- Limited availability drove to high LNG shipping rates
- Rates remained high for most of this year, hitting around $195,000 last month.
- Prices are falling as more ship are available for spot charters.
Inflated spot charter rates for liquefied natural gas (LNG) tankers are easing as more ships becoming available, which could help increase LNG trade if Asian demand rises in coming months says Ekaterina Kravtsova for Reuters.
How was rate inflation handled?
LNG charter rates are a key component of spot LNG trade, dictating the way the super-cooled gas is transported. Charter rates usually follow the price of LNG, which has fallen since September due to sluggish demand from Asian buyers.
Rates have remained high for most of this year, hitting around $195,000 last month.
Due to inflated shipping rates, not many spot Atlantic cargoes travelled east in the recent months. Some companies had to arrange cargo swaps in order to reduce costs.
Reason for fall of rates
As more vessels become available for spot charters, rates have dropped to around $160,000 per day at the end of November, shipbrokers told Reuters.
One source said the spot rate for a modern vessel reached $140,000 per day on 4 Dec 2018.
Availability of vessels
Four ships became open on 3rd for December charter, an industry source said. Another predicted that overall up to 10 will become available for charter this month, with more coming to the market after floating cargoes are unloaded.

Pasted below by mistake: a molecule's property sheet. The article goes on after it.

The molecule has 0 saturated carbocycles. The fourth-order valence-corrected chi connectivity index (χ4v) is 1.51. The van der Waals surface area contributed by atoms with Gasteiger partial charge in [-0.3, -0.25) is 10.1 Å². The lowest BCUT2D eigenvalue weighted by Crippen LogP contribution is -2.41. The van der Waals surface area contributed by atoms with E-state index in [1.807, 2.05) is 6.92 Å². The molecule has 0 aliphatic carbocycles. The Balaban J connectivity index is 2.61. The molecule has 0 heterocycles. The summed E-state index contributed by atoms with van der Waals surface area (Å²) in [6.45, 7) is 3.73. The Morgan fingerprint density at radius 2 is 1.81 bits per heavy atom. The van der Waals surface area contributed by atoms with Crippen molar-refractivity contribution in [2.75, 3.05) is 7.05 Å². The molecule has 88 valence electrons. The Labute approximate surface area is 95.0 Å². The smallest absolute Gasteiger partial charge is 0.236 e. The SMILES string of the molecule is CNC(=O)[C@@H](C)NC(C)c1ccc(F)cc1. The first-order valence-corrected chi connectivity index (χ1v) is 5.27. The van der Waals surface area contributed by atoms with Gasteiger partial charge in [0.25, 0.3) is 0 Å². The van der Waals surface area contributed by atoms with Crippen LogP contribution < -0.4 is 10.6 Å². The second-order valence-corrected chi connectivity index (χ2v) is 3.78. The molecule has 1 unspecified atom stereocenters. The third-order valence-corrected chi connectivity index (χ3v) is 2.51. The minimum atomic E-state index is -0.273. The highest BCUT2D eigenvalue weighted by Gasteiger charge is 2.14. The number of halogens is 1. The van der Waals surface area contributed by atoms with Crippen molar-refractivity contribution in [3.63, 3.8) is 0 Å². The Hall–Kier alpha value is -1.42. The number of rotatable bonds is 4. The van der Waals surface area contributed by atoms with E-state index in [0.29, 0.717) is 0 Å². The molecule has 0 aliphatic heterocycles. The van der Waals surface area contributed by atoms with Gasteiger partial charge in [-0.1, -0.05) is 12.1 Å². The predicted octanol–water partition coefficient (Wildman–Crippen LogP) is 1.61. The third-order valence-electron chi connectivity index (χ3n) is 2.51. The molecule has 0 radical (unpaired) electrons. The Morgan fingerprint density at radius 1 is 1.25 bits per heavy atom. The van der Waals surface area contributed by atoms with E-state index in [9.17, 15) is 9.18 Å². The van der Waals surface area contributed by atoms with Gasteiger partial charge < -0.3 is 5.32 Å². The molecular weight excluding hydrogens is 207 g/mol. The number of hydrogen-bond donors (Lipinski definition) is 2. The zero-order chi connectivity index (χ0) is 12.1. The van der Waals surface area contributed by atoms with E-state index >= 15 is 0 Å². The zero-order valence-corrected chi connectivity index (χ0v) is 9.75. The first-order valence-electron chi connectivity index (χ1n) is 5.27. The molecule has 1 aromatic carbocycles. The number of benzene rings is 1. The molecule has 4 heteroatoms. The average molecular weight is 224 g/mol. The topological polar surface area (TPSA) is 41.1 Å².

Additionally, Chinese energy major CNOOC Ltd. offered late last month to charter out the British Emerald LNG tanker after it hired the ship from oil and gas company BP earlier this year, two shipbrokers in Singapore said.
Commodities trading firm Trafigura was offering the Gaslog Santiago tanker for up to three months from early December, the industry sources said.
Rates still high against 2017
However, rates are still higher than last year’s level, between the months of December and March, when they were mostly below $100,000 per day.
“Shipping [rates are] very high, [meaning] there is not much room for work at the moment,” an LNG trader said, referring to how this had limited movements from the Atlantic to the Pacific basin.
Rates likely to fall
Demand for early next year is still mostly from the Asia-Pacific basin, such as U.S.-based ExxonMobil, Global mining and resources company BHP and the Australia Pacific LNG project which are looking for ships to load from Australia-based export plants in the first half of January.
But some shipbrokers said charter rates will likely continue to fall, as supply could outweigh demand.
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